Tag Archives: Fiction in Translation

June by Gerbrand Bakker (transl. David Colmer): Deceptively simple

JuneThis is my first Gerbrand Bakker. I’ve been aware of a good deal of interest and acclaim around his books for a while but somehow hadn’t got around to him. With its title and glorious blue-skied cover promising summer it seemed appropriate to pick up his new novel on one of the several miserably cold, wet and windy days that began our own June in the UK. It’s set largely on a Saturday in a small Dutch village but at its centre is Queen Julianna’s visit on June 17th 1969 nearly forty years before, a day of celebration which turned into tragedy.

It opens with the Queen reflecting on the many places she’s visited, the inappropriateness of a shrimp buffet at 10 a.m. and her irritation with the civil servant detailed to look after her not to mention the artist constantly sketching her in preparation for sculpting a bust. Just as she’s about to leave, ceremonial duty discharged, a young woman arrives clutching her two-year-old daughter. The Queen greets her, lightly touching the child’s cheek. Later that day an accident will leave the little girl’s family bereft. The rest of Bakker’s novel follows another sweltering June day largely through the Kaan family, beginning with Anna, the two-year-old’s mother – now a grandmother – who has regularly taken herself off to the straw loft on the rundown family farm since 1969, ignoring all attempts to talk her down. The latest trigger is her golden wedding anniversary celebration, a family trip to the zoo which proved to be far from an unalloyed joy.

There are no fancy descriptive passages littered with similes and metaphors in Bakker’s writing: it’s clean and plain but richly evocative for all that. His narrative shifts smoothly from character to character, unfolding events through internal monologues filled with memories interwoven with prosaic observations on family life and the state of the farm, the most effective of which is five-year-old Dieke’s with her questions teasing out what happened to her aunt. Small details slip in through these different points of view coalescing into a picture of that other June day. There’s a great deal of quiet humour underlying the heartache – the poor old dog is thrown into the ditch by just about every member of the family to cool him down, each of them thinking that they’re the only one who’s done it, while the Queen reflects ’I am sixty years old… …For more that twenty years I have been sitting in my official capacity on lavatories like this. How long can anyone bear it?’ How long indeed! I gather from Twitter that June’s reception has not been entirely positive but as it’s my first Bakker I’ve nothing to compare it with: suffice to say it won’t be my last. Compliments to the translator, too – my bet is that it’s harder to translate plain and – apparently – simple prose while retaining its subtlety than it is to produce a flowery interpretation but David Colmer pulls it off beautifully.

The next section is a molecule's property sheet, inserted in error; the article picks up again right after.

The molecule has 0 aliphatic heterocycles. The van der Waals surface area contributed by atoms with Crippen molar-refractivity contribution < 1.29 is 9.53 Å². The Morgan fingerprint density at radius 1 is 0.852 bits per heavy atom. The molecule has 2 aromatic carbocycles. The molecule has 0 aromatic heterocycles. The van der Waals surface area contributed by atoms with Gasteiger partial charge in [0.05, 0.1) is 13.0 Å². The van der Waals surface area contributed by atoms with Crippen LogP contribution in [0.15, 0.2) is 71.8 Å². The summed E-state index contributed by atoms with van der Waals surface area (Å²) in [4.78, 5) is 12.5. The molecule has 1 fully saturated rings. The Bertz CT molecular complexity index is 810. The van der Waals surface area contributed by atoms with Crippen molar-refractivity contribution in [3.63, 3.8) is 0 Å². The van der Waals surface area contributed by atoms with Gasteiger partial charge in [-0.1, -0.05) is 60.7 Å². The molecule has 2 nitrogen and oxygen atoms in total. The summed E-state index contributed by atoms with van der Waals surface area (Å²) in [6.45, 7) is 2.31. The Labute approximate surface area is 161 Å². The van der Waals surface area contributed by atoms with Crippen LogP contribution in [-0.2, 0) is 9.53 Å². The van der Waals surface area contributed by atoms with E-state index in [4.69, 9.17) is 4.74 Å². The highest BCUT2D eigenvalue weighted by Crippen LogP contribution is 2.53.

Ashes in My Mouth, Sand in My Shoes by Per Petterson (transl. Don Bartlett): Growing up in 1960s Norway

Cover imageThose who’ve read and enjoyed Per Petterson’s Out Stealing Horses may be pleased to hear that his 1987 debut has been translated into English for the first time. Petterson is a master of the less is more writing style that I so admire and Don Bartlett has proved adept at keeping to the spirit of that in his translation – no mean feat for a man who also translates the wordy Karl Ove Knausgaard’s books.

Ashes in My Mouth, Sand in My Shoes is told from the point of view of young Arvid Jansen who some readers may have already met as a grown up in I Curse the River of Time. In the early 1960s Arvid and his family live in a working class Oslo suburb. His parents fight, his uncle has social aspirations but remains at a conveyor belt making toothbrushes soon to be joined by Arvid’s father, money is tight and drink a well-worn escape. I’ve seen it described as a short story collection but for me it read like a vividly episodic novella. Arvid has nightmares in which a tightly wrapped duvet becomes a nest of writhing snakes. He suddenly becomes aware of time passing and decides to stop the living room clock with disastrous consequences. He finds a way into a treasure trove of comics stored in a barn gaining the respect of the older boys and the nickname Death Diver. The Cuban Missile crisis looms large keeping him silent for four days. Along the way, idolisation of his father turns to a realisation of his fallibility and weaknesses. In clear, vibrant prose Petterson captures the world seen through the eyes of a young boy growing up into adolescence leaving me wanting to get my hands on a copy of I Curse the River of Time to find out what kind of 37-year-old Arvid turns out to be. Written with humour and great clarity, it’s a short but strikingly memorable read.

If your appetite’s been whetted for more fiction in translation I’d recommend a visit to Stu Allen’s blog. He’s a man who knows what he’s talking about.